SAN FRANCISCO – Judge Joseph C. Spero of the U.S. District Court of the Northern District of California denied the motions in a dispute between two software companies in which both companies asked for judgment on the pleadings.
As quoted in the court’s ruling, both parties to the lawsuit, plaintiff MicroTechnologies LLC and defendants Autonomy, Inc. and Autonomy Systems Limited, “allege that the opposing party’s claims or counterclaims are barred by the doctrine of in pari delicto, or unclean hands.”
On Sept. 21, Spero denied the motions of both companies, “without prejudice to either party asserting this defense at trial,” the ruling states.
The basis of the lawsuit is that MicroTech alleges that Autonomy was paid for two software transactions that Autonomy did not complete after MicroTech had already paid Autonomy more than $16 million for the transactions. As a result of Autonomy allegedly not providing the software to the end users, MicroTech was not paid by the end users, resulting in a significant loss for that company.
In 2010, MicroTech contracted with the Vatican Library to furnish software in the amount of $11.5 million and also to Hewlett-Packard for $7.3 million. Autonomy did not produce the software for either transaction or return MicroTech’s payments.
As quoted in the court’s ruling, “Christopher 'Stouffer' Egan, Autonomy’s former chief executive officer and head of sales in the United States, entered a deferred prosecution agreement with federal prosecutors in which he admitted that Autonomy’s chief financial officer Sushovan Hussain had him sell a deal to MicroTech despite his and Hussain’s knowledge that HP was not interested in buying Autonomy’s software.”
In October 2011, HP acquired Autonomy’s parent company for more than $10 billion.
Shortly thereafter, shareholders sued HP concerning that acquisition, and HP declared that Autonomy’s Vatican Library transaction was "'fraudulent and fake,'" according to the ruling.
As stated in the court’s ruling, MicroTech made five claims against Autonomy. Two of the claims focus on breach of contract, two for unjust enrichment, and one for fraud related to the HP software transaction.
“Autonomy alleges in its counterclaims that MicroTech and Autonomy entered a series of sham transactions between 2009 and June 30, 2011, for the purpose of artificially inflating and accelerating the revenue and profit of Autonomy’s parent corporation, which caused the parent corporation’s stock value to rise and made it an attractive candidate for acquisition,” Spero wrote.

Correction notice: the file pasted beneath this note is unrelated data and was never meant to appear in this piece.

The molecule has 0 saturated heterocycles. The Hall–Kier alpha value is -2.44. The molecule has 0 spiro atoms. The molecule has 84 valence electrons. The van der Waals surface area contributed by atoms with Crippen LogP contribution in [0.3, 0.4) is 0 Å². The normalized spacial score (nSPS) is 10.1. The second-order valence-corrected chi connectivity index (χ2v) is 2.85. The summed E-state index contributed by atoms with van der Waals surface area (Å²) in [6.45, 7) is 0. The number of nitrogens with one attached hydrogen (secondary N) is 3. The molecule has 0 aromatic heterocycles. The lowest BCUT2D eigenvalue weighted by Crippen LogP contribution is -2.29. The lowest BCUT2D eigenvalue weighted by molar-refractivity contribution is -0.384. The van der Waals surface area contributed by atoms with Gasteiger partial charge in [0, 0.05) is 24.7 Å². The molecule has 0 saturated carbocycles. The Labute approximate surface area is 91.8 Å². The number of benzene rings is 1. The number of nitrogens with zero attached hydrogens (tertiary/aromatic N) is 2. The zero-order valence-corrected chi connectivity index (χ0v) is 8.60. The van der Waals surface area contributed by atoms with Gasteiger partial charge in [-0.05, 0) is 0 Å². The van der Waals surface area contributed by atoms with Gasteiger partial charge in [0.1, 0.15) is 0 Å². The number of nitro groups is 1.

“MicroTech seeks judgment in its favor on Autonomy’s counterclaims, on the basis that 'Autonomy affirmatively alleges that its own, controlling officers and directors engaged in an elaborate fraud' in order to make Autonomy a more attractive candidate for acquisition, and thus to benefit Autonomy. ... While MicroTech denies that it knowingly participated in fraud, it contends that the claim that MicroTech assisted with Autonomy’s own fraudulent scheme 'is precisely the sort of unfairness that the unclean hands doctrine seeks to address.’”
The judge also stated that Autonomy alleged that because MicroTech’s present motion asserts that Autonomy’s counterclaims are barred by the doctrine of in pari delicto, MicroTech has effectively admitted that the parties were jointly engaged in wrongful conduct and should not be allowed to proceed on its own claims.
Spero ruled that Autonomy is not entitled to judgment on MicroTech’s claims.
“Nothing in MicroTech’s answer to Autonomy’s counterclaims admits that MicroTech knowingly participated in any misconduct," he wrote, denying Autonomy’s motion for judgment on the pleadings.
He also ruled that MicroTech is not entitled to judgment on autonomy’s claims.
“MicroTech’s motion for judgment on Autonomy’s claims is different in that Autonomy clearly alleges concerted misconduct involving both Autonomy and MicroTech," he wrote, denying the motion for judgment.